Balancing act

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A circus virtuoso stays true to his art through 50 years of good times and bad

People's Artist Thai Manh Hien still remembers meeting Ho Chi Minh a half-century ago.

The 74-year-old looks down at the photo of his younger self standing next to a smiling Ho Chi Minh, father of the nation. The shot was taken when Hien's circus troupe performed for the late President.

"This photo is a very important part of my life."

And it's a life that has spanned a watershed era in Vietnamese history: three wars, the defeat of colonialism, a revolution and now globalization.

Hien's seen it all, weathering the storms of history by taking comfort in his labor of love: the circus arts.

Good times

Appointed deputy head of the art department at the Central People's Circus in 1972, the veteran unicyclist and tightrope walker was charged with training young artists and ensuring that talent was up to the troupe's standards.

A young Thai Manh Hien performs with the Central People's Circus in Hanoi

Hien calls the time the best in his life, though the times were not happy ones for Vietnam.

With the intense US bombing crippling the north, there was little room for growth for circus artists.

"At that time there were few circus trainers. I would train with Chinese troupes who visited Vietnam from time to time. I learned a little a bit from each troupe and I taught myself. I spent a lot of time learning new tricks on my own," said Hien.

"I would practice more than ten hours a day, sometimes all night."

Like other artists back then, he endured the tough economic times, living on coupons for 2.5 kg of meat and scant supplies of eggs and fish each month.

"But this was the most beautiful time in my life. We were committed to life and art and were full of aspirations," Hien said.

He remembers living on tiny scraps of food while practicing all day, but says there was no trick to it.

"When we were young, we were committed to the circus and never felt tired."

Hien was born into a large Chinese community in the northern port city of Hai Phong in 1935.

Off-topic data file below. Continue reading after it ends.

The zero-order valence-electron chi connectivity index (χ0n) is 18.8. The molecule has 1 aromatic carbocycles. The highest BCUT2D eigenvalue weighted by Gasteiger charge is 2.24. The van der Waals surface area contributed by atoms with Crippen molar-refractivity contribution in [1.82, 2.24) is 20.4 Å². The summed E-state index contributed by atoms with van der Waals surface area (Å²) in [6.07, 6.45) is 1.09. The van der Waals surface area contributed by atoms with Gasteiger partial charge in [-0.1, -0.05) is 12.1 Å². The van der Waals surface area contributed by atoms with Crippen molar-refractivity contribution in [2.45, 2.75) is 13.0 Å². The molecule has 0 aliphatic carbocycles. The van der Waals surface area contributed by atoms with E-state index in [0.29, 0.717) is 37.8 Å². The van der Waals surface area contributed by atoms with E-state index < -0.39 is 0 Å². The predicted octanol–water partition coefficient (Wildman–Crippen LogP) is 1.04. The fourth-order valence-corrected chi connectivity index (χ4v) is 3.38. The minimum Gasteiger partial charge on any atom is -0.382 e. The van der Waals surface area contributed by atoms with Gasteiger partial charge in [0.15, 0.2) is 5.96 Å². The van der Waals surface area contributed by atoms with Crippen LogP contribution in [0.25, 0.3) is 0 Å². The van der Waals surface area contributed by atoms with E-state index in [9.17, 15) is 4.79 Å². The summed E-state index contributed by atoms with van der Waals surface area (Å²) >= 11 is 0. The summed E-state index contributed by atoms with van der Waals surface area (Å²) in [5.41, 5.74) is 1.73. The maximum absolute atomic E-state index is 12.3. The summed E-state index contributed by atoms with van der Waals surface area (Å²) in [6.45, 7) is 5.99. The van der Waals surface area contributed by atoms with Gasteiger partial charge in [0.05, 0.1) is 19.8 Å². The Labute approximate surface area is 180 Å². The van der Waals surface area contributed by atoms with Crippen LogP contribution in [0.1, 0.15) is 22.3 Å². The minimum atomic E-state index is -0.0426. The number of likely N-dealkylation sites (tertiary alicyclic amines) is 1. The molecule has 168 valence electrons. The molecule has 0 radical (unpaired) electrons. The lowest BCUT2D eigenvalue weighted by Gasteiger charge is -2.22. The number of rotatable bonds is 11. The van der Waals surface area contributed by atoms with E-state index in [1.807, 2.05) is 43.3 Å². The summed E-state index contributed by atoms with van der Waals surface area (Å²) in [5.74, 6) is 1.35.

Wandering art troupes, usually run by elderly Chinese men, would perform martial arts shows and circus tricks on street corners all around town.

Their skills drew large crowds of fascinated children and adults. As a young boy, Hien was enthralled by the performances.

Hien began learning the tricks of the trade from a Chinese performer when he was only seven or eight years old. Every night, he dreamed of performing in a real traveling circus. Soon he was walking tightropes, riding unicycles and performing balancing acts.

Hien applied in 1947 for a place at the Valiant Capital Circus, which changed its name to the Central People's Circus in 1956 and is now known as the Vietnam Circus Federation.

A novice in the circus arts at the time, the 12-year-old boy was turned down.

But he practiced patiently, honed his skills and was finally accepted into the troupe as a professional circus artist in 1955.

After his stint as deputy art department director of the group, Hien moved on to head the struggling Long An Circus in the Mekong Delta in 1982.

Hien reinvented the Long An show and rescued it from near financial ruin. He soon had the troupe touring year round on a schedule it still keeps to this day.

In 1993, he was appointed to head the Ho Chi Minh City Circus and has since turned it into a cash cow. He's taken the show on several trips to Russia, China and Eastern Europe.

What the future holds

Though he retired in 2000, Hien is still worried about the development of the circus arts in Vietnam.

"The HCMC Circus has lost many of its performing animals because it can't afford to feed them. Without animals, circus will lose half of its appeal, especially to kids," he said.

"The circus should help educate children, as the more they adore the tricks animals perform, the more they love them and will do their best to protect them and their habitats.

"We should keep the animals at any cost. We could afford them when we were poor, why can't we now?"

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